Sarah Kate is like her momma – not anti-doll but not doll-crazy, either. She tends toward stuffed animals more often than dolls. But for awhile she’s had a hankering for one of the lookalike My American Girl dolls. She mentioned it casually in passing before Christmas, but I didn’t think she was serious. She’s brought it up several times lately, so on Tuesday, I asked her why she hadn’t asked for one for Christmas. Her answer? She knew they were expensive so she felt bad asking.
I decided right then and there that my baby needed an American Girl doll.
Meet Ella Katherine, the doll with the same brown hair, blue eyes, fair skin, and freckles as my Baby Doll.
After we finished shopping (and meeting a very nice family from Iowa whose daughter also has spastic diplegia cerebral palsy – Hi, Dan, Hannah, and Chloe!), the three of us had a late lunch at the American Girl Bistro.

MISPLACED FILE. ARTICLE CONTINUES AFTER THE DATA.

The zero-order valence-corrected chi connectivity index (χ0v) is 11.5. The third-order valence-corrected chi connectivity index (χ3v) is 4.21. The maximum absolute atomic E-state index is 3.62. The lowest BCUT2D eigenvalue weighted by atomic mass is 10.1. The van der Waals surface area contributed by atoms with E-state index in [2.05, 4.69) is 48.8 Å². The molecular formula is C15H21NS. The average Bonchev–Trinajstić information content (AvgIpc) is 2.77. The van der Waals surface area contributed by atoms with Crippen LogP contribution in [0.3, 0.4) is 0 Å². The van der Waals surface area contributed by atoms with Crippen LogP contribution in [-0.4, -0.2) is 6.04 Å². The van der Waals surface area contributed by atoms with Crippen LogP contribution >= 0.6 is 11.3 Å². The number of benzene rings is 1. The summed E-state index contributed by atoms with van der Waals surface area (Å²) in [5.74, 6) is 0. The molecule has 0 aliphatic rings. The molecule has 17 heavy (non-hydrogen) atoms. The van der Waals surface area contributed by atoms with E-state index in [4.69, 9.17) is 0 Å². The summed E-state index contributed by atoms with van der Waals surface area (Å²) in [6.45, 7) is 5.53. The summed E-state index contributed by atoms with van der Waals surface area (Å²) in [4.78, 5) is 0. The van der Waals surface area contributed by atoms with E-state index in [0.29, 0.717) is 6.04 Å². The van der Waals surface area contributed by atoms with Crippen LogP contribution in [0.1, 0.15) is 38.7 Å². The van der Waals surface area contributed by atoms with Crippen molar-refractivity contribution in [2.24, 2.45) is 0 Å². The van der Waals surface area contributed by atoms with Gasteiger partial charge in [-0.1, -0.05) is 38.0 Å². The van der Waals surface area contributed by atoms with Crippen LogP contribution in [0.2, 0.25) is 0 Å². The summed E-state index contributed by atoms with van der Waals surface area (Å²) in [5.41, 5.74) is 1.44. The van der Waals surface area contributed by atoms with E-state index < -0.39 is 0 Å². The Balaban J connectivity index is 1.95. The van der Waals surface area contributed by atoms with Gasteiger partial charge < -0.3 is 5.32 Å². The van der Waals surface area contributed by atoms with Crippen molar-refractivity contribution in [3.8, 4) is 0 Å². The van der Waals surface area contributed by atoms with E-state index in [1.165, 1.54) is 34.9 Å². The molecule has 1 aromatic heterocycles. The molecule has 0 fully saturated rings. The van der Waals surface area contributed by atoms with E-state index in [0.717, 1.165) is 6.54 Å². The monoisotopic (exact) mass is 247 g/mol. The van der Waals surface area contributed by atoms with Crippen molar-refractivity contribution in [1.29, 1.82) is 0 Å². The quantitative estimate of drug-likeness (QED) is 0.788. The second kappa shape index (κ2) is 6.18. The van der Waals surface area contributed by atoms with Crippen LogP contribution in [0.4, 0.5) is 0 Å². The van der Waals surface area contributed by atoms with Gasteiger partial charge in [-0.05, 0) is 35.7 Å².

The smile broadened and the pendulum swung.
At each table is a little box of conversation starter cards, so Sarah Kate and I took turns asking each other the questions. One of the questions that I drew was, “If you could trade places with someone else for a month, who would you choose? Why?”
I had barely finished speaking when she answered, without a hint of hesitation, “Nobody! I like myself.”
After we finished lunch, we went downstairs to the area of the store with the historical dolls. We had passed by them quickly when we arrived, because we were most interested in getting to the lookalikes. We oohed and aahed and talked about the different dolls and their various outfits, and then turned a corner and saw … the Bitty Twins. Or, more to the point, the blond-haired, blue-eyed, fair-skinned boy half of the twins that looked just like Nathan.
So, yeah … it ended up being a Two Doll Day.
She named him Jake (as in Jake-Jake, kinda like Nate-Nate).
Eventually, we made it back to the airport to wait for our flight, and while we were waiting, it began to snow. Our flight was delayed, then delayed a little more due to de-icing, but eventually the four of us buckled our seat belts and said goodbye to Minneapolis.